by Wright, Richard
- near fine
- Near Fine/Near Fine
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About This Item
A difficult and important novel, Native Son draws on literary antecedents like Crime & Punishment to explore race and racism in America. Depicting the murder of a white woman by a black man, Wright's novel exposed important questions about enduring and systemic oppression of African Americans "'The day Native Son appeared, American culture was changed forever,' Irving Howe once wrote, and the remark has been quoted many times. What Howe meant was that after Native Son it was no longer possible to pretend...that the history of racial oppression was a legacy from which we could emerge without suffering an enduring penalty. White Americans had attempted to dehumanize black Americans, and every one carried the scars; it would take more than calling American ‘Land of the Free' and really meaning it to make the country whole...Native Son also stands at the beginning of a period in which novels by black Americans have treated the subject of race with a lack of gentility almost unimaginable before 1940" (New York Times). Unlike Civil War and Reconstruction era works that sought to ingrain the Noble Negro in the cultural imaginary, Wright and his peers forced their fellow citizens to confront the history and continuation of racism in all its ugliness. Adapted to film in 1986, there are recent reports that another film will be appearing in 2019 or 2020. Near Fine in Near Fine dust jacket.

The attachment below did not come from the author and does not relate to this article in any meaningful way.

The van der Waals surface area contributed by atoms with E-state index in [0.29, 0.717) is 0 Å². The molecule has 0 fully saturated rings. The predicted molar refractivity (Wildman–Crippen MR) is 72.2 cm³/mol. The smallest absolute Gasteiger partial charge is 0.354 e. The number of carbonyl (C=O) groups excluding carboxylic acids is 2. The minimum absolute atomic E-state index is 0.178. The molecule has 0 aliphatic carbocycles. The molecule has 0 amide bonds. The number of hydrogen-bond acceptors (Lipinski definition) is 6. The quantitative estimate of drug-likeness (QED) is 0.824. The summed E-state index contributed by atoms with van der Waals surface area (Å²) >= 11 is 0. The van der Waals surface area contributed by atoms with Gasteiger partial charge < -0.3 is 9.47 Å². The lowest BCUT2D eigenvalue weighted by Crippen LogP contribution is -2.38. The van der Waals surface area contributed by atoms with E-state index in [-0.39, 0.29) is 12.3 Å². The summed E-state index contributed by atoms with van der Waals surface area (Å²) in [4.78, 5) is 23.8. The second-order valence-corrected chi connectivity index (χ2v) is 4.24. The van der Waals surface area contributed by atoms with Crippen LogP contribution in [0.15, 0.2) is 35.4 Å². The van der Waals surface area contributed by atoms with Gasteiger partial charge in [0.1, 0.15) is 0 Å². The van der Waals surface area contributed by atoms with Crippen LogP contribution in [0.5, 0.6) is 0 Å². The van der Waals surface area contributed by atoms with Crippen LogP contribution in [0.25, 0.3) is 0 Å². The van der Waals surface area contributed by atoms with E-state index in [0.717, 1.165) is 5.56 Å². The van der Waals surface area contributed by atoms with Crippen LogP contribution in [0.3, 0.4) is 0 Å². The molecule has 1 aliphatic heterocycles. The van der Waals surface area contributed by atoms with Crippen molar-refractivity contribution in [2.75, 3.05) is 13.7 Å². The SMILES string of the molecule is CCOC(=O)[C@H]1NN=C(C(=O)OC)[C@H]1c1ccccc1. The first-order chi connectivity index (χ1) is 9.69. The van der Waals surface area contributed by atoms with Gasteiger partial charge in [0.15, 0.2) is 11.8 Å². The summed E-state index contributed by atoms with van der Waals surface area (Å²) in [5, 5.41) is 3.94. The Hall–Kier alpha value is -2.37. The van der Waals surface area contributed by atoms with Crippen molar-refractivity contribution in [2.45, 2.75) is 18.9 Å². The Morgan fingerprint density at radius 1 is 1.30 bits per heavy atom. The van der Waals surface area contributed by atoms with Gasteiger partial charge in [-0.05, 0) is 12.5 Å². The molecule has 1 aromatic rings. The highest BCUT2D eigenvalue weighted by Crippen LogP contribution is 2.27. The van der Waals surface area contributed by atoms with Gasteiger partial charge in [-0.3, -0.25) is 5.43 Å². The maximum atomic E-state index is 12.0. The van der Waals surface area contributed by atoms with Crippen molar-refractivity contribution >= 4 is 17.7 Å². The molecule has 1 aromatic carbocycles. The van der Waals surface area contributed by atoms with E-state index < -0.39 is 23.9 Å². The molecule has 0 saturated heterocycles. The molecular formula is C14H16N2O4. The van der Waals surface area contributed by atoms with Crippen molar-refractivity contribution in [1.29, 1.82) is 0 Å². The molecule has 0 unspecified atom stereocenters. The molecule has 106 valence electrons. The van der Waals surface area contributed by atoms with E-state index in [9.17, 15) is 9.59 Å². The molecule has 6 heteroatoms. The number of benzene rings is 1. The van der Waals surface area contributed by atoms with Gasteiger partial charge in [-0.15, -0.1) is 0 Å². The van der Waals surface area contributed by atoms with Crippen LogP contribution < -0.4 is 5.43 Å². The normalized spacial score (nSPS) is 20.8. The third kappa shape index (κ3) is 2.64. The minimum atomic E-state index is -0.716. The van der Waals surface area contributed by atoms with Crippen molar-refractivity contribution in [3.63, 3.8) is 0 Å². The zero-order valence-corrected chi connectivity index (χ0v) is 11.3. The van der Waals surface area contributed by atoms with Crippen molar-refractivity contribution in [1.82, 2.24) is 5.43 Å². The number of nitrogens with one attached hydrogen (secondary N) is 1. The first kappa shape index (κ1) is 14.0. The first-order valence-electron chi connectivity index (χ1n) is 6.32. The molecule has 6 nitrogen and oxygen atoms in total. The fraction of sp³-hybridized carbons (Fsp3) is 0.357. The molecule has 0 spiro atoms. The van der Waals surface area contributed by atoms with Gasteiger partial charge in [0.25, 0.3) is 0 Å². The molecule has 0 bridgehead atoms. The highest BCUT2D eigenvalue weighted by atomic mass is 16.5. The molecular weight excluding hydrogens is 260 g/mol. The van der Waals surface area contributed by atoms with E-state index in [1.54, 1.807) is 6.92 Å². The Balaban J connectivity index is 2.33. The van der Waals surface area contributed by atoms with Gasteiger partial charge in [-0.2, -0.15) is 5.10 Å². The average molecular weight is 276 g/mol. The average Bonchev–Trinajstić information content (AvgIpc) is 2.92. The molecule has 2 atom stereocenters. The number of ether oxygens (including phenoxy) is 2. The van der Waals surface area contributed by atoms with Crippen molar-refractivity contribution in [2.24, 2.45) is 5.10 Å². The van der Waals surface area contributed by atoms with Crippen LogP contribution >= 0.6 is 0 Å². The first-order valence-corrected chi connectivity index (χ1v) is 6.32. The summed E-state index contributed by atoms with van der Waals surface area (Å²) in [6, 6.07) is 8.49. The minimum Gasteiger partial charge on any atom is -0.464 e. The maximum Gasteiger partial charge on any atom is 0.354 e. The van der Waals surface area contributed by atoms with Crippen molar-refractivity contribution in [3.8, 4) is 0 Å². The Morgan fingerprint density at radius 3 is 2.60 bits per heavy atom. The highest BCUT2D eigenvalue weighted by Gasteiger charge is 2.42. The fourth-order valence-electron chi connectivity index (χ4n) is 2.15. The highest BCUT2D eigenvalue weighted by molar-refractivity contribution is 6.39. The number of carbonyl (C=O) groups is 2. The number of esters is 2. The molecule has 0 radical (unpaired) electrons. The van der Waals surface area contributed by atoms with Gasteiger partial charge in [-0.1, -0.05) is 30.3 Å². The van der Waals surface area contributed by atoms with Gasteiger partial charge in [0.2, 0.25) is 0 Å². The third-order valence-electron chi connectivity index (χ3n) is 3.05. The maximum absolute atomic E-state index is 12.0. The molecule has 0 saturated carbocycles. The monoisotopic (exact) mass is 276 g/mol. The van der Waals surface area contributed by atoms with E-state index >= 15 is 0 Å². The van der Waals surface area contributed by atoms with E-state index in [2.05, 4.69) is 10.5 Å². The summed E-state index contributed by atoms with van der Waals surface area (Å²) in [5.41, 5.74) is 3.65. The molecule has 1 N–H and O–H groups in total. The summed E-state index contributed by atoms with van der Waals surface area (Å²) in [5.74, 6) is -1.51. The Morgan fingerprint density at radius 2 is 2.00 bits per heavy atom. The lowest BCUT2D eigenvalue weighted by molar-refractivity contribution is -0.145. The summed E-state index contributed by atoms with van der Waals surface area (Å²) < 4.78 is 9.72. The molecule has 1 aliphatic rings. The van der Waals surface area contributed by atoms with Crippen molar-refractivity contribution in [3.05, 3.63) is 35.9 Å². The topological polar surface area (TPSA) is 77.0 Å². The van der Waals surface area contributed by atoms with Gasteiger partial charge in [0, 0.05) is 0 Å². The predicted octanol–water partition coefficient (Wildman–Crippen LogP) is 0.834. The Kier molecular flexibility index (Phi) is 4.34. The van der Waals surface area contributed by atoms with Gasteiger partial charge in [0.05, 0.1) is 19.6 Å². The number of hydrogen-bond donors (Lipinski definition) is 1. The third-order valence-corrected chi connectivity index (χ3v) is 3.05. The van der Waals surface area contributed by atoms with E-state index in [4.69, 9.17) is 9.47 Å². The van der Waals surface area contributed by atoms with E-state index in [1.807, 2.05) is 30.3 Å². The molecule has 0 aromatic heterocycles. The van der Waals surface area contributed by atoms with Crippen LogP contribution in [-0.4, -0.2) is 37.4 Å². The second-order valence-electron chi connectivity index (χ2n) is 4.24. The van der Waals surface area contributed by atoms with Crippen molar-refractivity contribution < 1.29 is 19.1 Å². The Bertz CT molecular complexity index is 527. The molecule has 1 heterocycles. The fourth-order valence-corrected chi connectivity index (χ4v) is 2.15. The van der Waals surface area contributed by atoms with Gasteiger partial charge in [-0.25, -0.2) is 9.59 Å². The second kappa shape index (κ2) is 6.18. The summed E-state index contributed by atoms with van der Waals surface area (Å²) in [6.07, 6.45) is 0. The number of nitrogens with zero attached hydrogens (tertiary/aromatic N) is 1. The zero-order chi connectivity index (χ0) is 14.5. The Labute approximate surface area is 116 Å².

Richard Wright’s Native Son tells the story of 20-year-old Bigger Thomas, a black American youth living in utter poverty in Chicago's South Side during the 1930s. When Bigger unintentionally murders a white woman, he is put on trial and eventually convicted, and sentenced to the electric chair. Often recognized as a protest novel, Native Son stresses systemic racial issues, prompting the reader to feel both sympathy and empathy for Bigger. In this, the novel is one of the earliest successful attempts to explain the racial divide in America in terms of the conditions imposed on African-Americans by the dominant white society. Soon after publication, Native Son was selected by the Book of the Month Club as its first book by an African-American author. Indeed, the novel was an immediate best seller, selling 250,000 hardcover copies within three weeks of its publication. As a result of the novel’s success, Wright became the first bestselling and the wealthiest black writer of his time, establishing him as a spokesperson for African-American issues and, to many, the “father of Black American literature.” In 1941, the National Association for the Advancement of Colored People awarded Wright awarded the prestigious Spingarn Medal. Unsurprisingly, Native Son was challenged in many public schools and libraries and is listed in the American Library Association's list of the “Most Frequently Challenged Books of 1990–1999.” Yet most institutions in which the novel was challenged successfully fought to keep Wright's work accessible, particularly in the classroom, defending it as a guide into the reality of the complex adult and social world. Native son is listed as 20th on the Modern Library’s list of the “100 Best” English-language novels of the 20th century. It is also included in TIME’s “100 Best Novels” (since 1923).
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